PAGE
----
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December 15, 2020

Summer Sounds is a music festival for a COVID-safe world

With private pods for up to six guests and drinking and dancing permitted, the month-long Summer Sounds Festival demonstrates the music industry’s ability to evolve.

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  • Words: Angela Skujins
  • Pictures: Supplied
  • Image 2: The Veronicas
  • Image 3: The Chats
  • Image 4: Mallrat
  • Image 5: Teenage Joans (Samuel Graves)

Coming into 2020, nobody could’ve picked the success of a music festival would be contingent on a government department approving of the event’s health precautions.

This has been the reality for the music industry for the the last nine months, with large festivals cancelled to limit the spread of COVID-19.


Summer Sounds Festival
Wednesday, 30 December 2020—Saturday, 30 January 2021
Bonython Park, Adelaide 5000

Click here for tix and more info.


The music industry has proved to be nimble over this time, and one festival has risen from the chaos to prove it can’t be knocked back.

Live music series Summer Sounds Festival will run from Wednesday, 30 December until Saturday, 30 January at Bonython Park, and features a lineup of national all-stars, such as pop-quartet Cub Sport and bubble-gum rap star Mallrat, as well as local heroes, like punk pros Teenage Joans and stalwart deejay Groove Terminator.

With the crowd separated into secure pods and a drinks delivery service running in place of a bar, Summer Sounds boasts a music festival reimagined.

“We’re offering something that’s never been done before, and we don’t know how people are going to react to it,” says co-founder of Five Four Entertainment, Craig Lock, who has worked with Adelaide promotion company Groove Events and Sydney company Secret Sounds Touring to produce the series.

“We really wanted to do something, and we haven’t done anything for a very long time. I guess through everybody’s ingenuity, and desperation to get back to work and do things again, we’ve all bound together and made it work so that everyone can hopefully win.”

Instead of buying a single ticket to Summer Sounds, punters must purchase access to one of the event’s 400 pods for an evening.

The pods are small, roped off, and spaced 1.5 metres apart. Each pod can accomodate between four and six ticket holders, and features seats and an esky full of drinks. There are gold- and silver-status pods, which vary in price depending on distance from the stage and the drinks on offer.

Most importantly, drinking and dancing within the pods is permitted.

To make Summer Sounds even more COVID-safe, entry to the event will be staggered, so as to limit the interaction between strangers.

Craig says once he got the festival series over the line with SA Health, he felt “excited” and “extremely scared”.

“What if people just don’t want to go because they don’t want to have that experience in the pod, or what if people are like, ‘Oh, it’s too expensive,’ or whatever it might be,” Craig says.

“It’s kind of really a nervous situation for everyone.”

Five Four Entertainment’s bread and butter is organising 20,000-people music festivals, such as Laneway and Spin Off.

“I hope that we do this and it works and it goes well, but ultimately, I really hope that we just go back to doing events as they were in the past,” Craig Lock says.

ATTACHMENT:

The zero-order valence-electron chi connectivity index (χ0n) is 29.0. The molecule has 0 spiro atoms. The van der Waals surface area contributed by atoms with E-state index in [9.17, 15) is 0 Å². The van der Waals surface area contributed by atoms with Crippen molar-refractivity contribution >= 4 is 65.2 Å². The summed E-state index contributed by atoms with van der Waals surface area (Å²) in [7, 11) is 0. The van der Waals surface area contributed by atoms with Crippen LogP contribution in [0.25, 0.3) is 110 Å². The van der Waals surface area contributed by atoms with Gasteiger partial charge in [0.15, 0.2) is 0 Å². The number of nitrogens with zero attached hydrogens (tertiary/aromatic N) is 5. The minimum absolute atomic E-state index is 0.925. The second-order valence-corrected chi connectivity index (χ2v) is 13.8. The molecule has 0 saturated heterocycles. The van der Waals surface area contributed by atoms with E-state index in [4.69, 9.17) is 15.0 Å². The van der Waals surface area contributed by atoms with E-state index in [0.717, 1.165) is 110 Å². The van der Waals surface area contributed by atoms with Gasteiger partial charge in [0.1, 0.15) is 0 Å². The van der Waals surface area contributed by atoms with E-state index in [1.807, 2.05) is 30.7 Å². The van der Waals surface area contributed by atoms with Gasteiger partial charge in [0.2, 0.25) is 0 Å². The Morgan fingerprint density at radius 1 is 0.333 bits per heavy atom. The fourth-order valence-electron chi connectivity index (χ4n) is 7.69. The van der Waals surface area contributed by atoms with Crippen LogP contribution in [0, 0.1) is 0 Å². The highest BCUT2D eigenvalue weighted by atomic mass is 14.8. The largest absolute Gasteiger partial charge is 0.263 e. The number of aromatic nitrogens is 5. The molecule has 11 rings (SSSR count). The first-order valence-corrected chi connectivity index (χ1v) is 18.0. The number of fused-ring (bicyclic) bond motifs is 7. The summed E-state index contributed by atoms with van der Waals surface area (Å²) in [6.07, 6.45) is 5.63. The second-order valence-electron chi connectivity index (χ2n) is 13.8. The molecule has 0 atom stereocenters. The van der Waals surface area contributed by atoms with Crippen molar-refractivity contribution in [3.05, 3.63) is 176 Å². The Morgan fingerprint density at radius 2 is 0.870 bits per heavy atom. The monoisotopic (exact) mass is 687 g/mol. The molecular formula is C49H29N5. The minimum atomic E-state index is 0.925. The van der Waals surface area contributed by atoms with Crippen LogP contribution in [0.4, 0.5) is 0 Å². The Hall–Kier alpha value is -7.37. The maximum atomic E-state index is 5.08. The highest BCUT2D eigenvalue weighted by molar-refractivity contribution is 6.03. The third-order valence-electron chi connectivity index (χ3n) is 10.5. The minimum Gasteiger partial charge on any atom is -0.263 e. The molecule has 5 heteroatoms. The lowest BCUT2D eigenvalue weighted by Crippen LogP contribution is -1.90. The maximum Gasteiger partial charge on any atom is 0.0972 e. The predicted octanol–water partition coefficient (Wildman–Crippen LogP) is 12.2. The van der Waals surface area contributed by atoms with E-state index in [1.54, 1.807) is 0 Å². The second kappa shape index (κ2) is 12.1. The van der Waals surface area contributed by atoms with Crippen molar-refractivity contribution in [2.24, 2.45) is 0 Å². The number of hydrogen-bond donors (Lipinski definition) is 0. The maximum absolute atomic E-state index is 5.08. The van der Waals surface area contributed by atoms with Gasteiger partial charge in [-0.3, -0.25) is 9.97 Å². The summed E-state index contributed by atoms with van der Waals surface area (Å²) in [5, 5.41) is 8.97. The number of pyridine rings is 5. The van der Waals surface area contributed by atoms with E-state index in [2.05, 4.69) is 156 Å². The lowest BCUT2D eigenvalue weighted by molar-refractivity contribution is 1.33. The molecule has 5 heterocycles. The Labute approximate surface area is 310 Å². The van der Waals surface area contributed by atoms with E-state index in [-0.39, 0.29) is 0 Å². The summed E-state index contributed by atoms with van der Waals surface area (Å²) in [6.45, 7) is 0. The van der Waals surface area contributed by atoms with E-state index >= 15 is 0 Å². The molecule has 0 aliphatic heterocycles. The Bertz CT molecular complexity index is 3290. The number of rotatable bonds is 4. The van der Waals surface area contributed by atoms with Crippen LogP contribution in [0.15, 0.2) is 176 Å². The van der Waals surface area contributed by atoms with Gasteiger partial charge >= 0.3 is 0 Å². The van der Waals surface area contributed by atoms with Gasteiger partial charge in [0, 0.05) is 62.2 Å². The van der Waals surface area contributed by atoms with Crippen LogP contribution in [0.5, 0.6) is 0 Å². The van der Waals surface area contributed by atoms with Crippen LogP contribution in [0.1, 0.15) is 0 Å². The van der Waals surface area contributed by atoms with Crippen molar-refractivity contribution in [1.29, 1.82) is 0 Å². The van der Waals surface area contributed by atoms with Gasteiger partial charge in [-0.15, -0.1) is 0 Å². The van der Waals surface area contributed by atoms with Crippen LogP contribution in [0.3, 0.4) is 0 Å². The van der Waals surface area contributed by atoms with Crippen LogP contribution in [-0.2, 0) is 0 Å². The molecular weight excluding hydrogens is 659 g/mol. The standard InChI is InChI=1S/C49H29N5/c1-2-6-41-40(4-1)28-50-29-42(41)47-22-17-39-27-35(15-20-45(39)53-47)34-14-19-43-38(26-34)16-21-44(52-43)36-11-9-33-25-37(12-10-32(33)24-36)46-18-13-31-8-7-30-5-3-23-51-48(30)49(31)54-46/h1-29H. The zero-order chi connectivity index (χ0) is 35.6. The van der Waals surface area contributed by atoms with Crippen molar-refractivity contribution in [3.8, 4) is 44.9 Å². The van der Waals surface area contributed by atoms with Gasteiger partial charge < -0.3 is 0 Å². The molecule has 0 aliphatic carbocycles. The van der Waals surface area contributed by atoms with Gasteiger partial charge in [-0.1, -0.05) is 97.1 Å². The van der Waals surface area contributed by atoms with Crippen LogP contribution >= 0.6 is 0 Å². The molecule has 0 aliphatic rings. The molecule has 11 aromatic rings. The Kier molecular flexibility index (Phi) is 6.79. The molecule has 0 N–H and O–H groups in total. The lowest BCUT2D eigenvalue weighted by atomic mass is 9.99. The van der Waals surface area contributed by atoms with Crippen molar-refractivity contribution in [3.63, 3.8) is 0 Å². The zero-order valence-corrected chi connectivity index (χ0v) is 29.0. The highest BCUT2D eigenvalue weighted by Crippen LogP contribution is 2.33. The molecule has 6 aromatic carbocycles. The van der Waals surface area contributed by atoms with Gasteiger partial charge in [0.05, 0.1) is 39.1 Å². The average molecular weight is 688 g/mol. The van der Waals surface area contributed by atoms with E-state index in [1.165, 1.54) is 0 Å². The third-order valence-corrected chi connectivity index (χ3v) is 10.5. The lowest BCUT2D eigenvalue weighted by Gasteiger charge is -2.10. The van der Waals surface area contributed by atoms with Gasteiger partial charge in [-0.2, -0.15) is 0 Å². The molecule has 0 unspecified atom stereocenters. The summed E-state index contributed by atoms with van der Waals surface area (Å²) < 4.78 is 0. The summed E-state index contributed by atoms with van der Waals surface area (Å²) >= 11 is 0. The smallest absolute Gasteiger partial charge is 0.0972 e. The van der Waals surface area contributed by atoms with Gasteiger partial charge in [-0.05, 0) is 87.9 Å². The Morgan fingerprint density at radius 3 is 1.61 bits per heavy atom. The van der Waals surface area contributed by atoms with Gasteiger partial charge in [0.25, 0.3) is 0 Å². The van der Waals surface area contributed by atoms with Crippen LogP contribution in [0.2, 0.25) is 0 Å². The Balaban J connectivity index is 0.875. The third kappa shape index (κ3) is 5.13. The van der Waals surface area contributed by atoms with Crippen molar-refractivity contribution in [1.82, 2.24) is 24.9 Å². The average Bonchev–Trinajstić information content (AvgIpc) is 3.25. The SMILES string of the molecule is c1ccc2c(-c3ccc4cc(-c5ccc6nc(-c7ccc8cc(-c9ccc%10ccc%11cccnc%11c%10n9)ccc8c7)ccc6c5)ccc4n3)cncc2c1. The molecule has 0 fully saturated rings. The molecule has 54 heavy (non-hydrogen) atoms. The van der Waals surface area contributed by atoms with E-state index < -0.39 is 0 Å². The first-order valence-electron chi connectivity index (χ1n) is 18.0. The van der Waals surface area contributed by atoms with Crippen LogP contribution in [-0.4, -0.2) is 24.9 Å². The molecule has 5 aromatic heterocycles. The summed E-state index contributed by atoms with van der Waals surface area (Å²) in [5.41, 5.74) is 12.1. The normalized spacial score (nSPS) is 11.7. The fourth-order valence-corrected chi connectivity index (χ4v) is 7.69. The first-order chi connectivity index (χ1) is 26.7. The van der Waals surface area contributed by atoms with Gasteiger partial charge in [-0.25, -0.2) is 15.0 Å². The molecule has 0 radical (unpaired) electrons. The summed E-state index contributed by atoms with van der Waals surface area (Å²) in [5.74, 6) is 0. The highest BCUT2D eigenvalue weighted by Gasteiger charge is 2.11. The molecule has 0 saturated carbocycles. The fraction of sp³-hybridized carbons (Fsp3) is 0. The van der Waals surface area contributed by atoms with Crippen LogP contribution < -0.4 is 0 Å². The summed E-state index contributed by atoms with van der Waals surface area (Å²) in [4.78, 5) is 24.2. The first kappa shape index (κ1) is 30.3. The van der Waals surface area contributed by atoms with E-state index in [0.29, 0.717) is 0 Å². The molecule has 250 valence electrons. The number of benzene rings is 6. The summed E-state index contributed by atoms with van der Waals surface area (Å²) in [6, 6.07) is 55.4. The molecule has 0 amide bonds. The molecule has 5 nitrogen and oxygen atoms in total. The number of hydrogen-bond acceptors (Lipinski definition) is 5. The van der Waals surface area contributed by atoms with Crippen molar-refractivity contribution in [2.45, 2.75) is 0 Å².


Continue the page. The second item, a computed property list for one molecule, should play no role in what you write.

Although Summer Sounds will cater to roughly 2,000 people – comparable to a gig at the Thebarton Theatre – the risks are immense and complex due to operating amid the unpredictable throes of a pandemic.

“We’re very confident in putting on the event, but I guess our only concern is we can’t control COVID,” he says.

The possibilities of South Australians being vaccinated and the COVID-19 restrictions being wound-back have both been considered.

“My guess is that the government will be very cautious in removing restrictions, so I don’t really see a world wherein January we’re like, ‘Why are we running this weird pod festival? We could have just run it how we wanted to,’” Craig says.

“If that was the case, there’s nothing stopping us from just not building the pods inside the site and just having a normal gig. It’s very easy to pivot back to a normal event if that is the case, but I don’t see a world where that happens, to be honest.”

The lineup is a mixed bill; at one end there is the ’00s-era Australian boy band Human Nature, and at the other, contemporary indie five-piece Ball Park Music.

Craig says this was done on purpose to ensure the viability of the festival, and because of its month-long lifespan.

“We’re trying to cover a broader spectrum of artists than what we would normally work with,” he says.

“And we’ve tried to step out of what we would normally do because this is a whole season of shows, rather than just a one-day festival, which is what we would normally program.”

There are definite benefits to a pod festival: there are no crazy lines to get to the bar, and everyone can dance without fear of being moshed up against by sweaty strangers.

Bu Craig admits he doesn’t want to run an event in this format. He would much rather the good old days of long lines and sweaty punters.

“I’d like to just go back to what we were doing previously because it’s much easier and it just makes a lot more sense,” Craig says.

“I hope that we do this and it works and it goes well, but ultimately, I really hope that we just go back to doing events as they were in the past.

“Will that happen in 2021? It’s really really hard to say.”

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